It may be too much to ever expect Oden to have the mid-range game of Parrish but that should not stop him from trying. Like Parrish, Oden is a long player that has the distinct advantage of being able to release the ball at a point few, if any, in the NBA could block. Aside from even looking like the Chief, Greg Oden would do well to head to the lab with a pen and a pad and play some old Celtics games so he can get ready for his own dynasty.


    The Moniker Project: The Little Guy

    Posted in Uncategorized on March 26, 2008 by blazersog


    From the biggest, bruising player to one of our smallest, it just seemed natural to move from The Vanilla Gorilla to Steve Blake.  It’s great to have Steve back in Portland after his brief hiatus with that “other” team and we’re excited he signed a 3-year deal as he seems to add a lot of consistency when he’s on the court.  He’s a good, if not overly physical, defender, very good 3pt shooter when he’s open and takes good care of the basketball.  A Miami native (who was banned from playing in Florida after a recruiting scandal in highschool) and NCAA champ at Maryland, Steve seems very happy in the City of Roses.  He had a great college career and has consistently improved when he played enough minutes because he doesn’t need to shoot in bunches and he plays good, solid and aggresive defense when he’s out there. 

    And, recently, he’s been growing out a sweet Zangief-esque beard.  Now, what he doesn’t have is a good nickname.  That’s where we come in.  Give us your thoughts in the comments.  If we don’t do something now, there’s a decent chance that Mike Rice will continue to call him “Blakey.”  We love Mike Rice and MB.  But “Blakey” just doesn’t do it for us, so we didn’t list it below.

    Snowflake: a common name for a smaller, fair-skinned player, but nothing in particular about Blake.  And it seems a little weak for a guy that plays this hard.

    Turtle: an allusion to his alma mater and resemblance to its mascot.  Apparently, this isn’t a secret…



    Greg Oden v2.0

    Posted in Uncategorized with tags , , , , , on March 25, 2008 by blazersog

    So, it’s been six months since Greg Oden announced he would be having season ending microfracture surgery or, as we here at BlazersOG call it, “The Day the Music Died”.  It was a devastating blow that many thought the Blazers would struggle to handle. 

    capt_02e01261cb504fa1bb6b167ef069b955_spalding_signs_greg_oden_and_gilbert_arenas_bw26.jpgBefore Surgery

    odenmohawkvy9.jpgAfter Surgery

    Since that fateful day, Greg has put in many hours of rehabilitation and here are just a few glimpses of his road to recovery so far.

    Dec 28, 2007-Straight from Greg’s own personal blog comes a short video of his rehabilitation routine

    March 13,2008-Greg participates in his first practice with the team since surgery.  It was a quickie, lasting only 10 minutes, but Greg was able to run through a series of moves that showed off his rehabilitation.

    March 23,2008-Greg shows off his progress by doing workouts up a steep hill outside of Portland.  Sarge is so impressed that he shows up and joins him.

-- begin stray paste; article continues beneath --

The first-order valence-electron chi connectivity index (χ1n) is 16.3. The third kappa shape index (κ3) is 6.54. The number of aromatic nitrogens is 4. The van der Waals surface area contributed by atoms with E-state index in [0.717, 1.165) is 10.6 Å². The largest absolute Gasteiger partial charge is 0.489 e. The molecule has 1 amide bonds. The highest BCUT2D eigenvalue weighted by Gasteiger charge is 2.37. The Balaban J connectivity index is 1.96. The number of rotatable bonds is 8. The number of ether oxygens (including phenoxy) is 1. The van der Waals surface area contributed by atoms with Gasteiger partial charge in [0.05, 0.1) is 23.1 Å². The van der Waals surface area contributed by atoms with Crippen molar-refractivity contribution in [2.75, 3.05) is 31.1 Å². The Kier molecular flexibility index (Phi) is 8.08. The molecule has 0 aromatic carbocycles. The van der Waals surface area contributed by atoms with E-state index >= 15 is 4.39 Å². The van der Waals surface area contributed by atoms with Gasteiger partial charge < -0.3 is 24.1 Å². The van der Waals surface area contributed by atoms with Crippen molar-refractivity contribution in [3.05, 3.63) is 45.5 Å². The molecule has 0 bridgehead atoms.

So far so good.  We just hope the next six months are as productive as the last.

    All Time Blazers Team Part 6: Point Guard

    Posted in Uncategorized with tags , , , , , , , , , on March 23, 2008 by blazersog

    In two seasons KP and the Blazers brass are going to make a huge push to land either Chris Paul or Deron Williams in free agency.  The reason?  Well, its two fold: 1.  Williams and Paul are studs who can change the look of any team and 2.  Currently we do not have the prototype PG we want.  No disrespect to Blake, we all love him, but he is better suited as a backup then a starter for this team to make a serious championship run. 

    When looking at any point guard in Blazer history the gold standard is Terry Porter.  His steady play, ability to run either the half court offense or fast break, and all around ability to keep Clyde, Jerome, Buck, Duck, and Uncle Cliffy happy is unparalleled in franchise history. 

    The Blazers have also had some very solid point guards in recent history such as Rod Strickland, Damon Stoudamire, and Kenny Anderson.  Each of these players have been a shot in the arm to the Blazers when needed.  But none of them compare to the All Time Blazers Point Guard Terry Porter.  Just look at these Blazer stats:

    Drafted in 1985 24th Pick overall out of University of Wisconsin-Stevens Point.  Played with the Blazers until 1995. 14.9 ppg. 6.2 AST per game.  7 triple doubles. J. Walter Kennedy Citizenship Award winner ‘92-’93. 6th and 9th in NBA FG percentage ‘89-90 and ‘90-’91. 4th and 7th in NBA 3pt percentage in ‘90-’91 and ‘92-’93. 5th in ‘86-’87, 4th in ‘87-’88, tied for 7th in ‘89-’90 in NBA assists. 10th in NBA steels in ‘86-’87. NBA All-Star ‘91, ‘93. Team leader in 3pt field goal percentage in a game (1.000, 7-7 in ‘92). Team record for most points in a quarter (25). Team record for assists in a half (13) and a quarter (10). Scored 40 points 3 times as a Blazer, once during a playoff game. 3rd all time games played (758). Second all time in minutes played (23,978). 2nd all time in points scored (11,330). 1st all time assists (5,319). 2nd all time in filed goals made (4,101). 1st all time 3-pt field goals made (773). 2nd all time free throws made (2,555). 3rd all time free throw percentage (.846). 2nd all time steals (1,182). 2nd all time consecutive games played (198).

    Terry was the Robin to Clyde’s Batman.  He holds a special place in the hearts and minds of the Blazer faithful.  It always seemed as if Terry was in the right place at the right time.  Either to take a charge, pick up a loose ball, or to buy the team when Allen put them up for sale.  Whatever it was Terry always has been, and always will be here for Rip City.  Of all the choices for the All Time Blazer Team, Terry Porter stands next to Clyde as the easiest.

    Congrats Terry Porter All Time Blazers Point Guard!

    As the team stands now:

    SF:  Jerome Kersey

    PF:  Maurice Lucas

    C:  Bill Walton

    SG:  Clyde Drexler

    PG:  Terry Porter

    Coach: Dr. Jack Ramsay

    Next week we wrap this up with 6th man.

    So what are your thoughts about Terry?  Do you have any good Terry related stories from his time in Portland?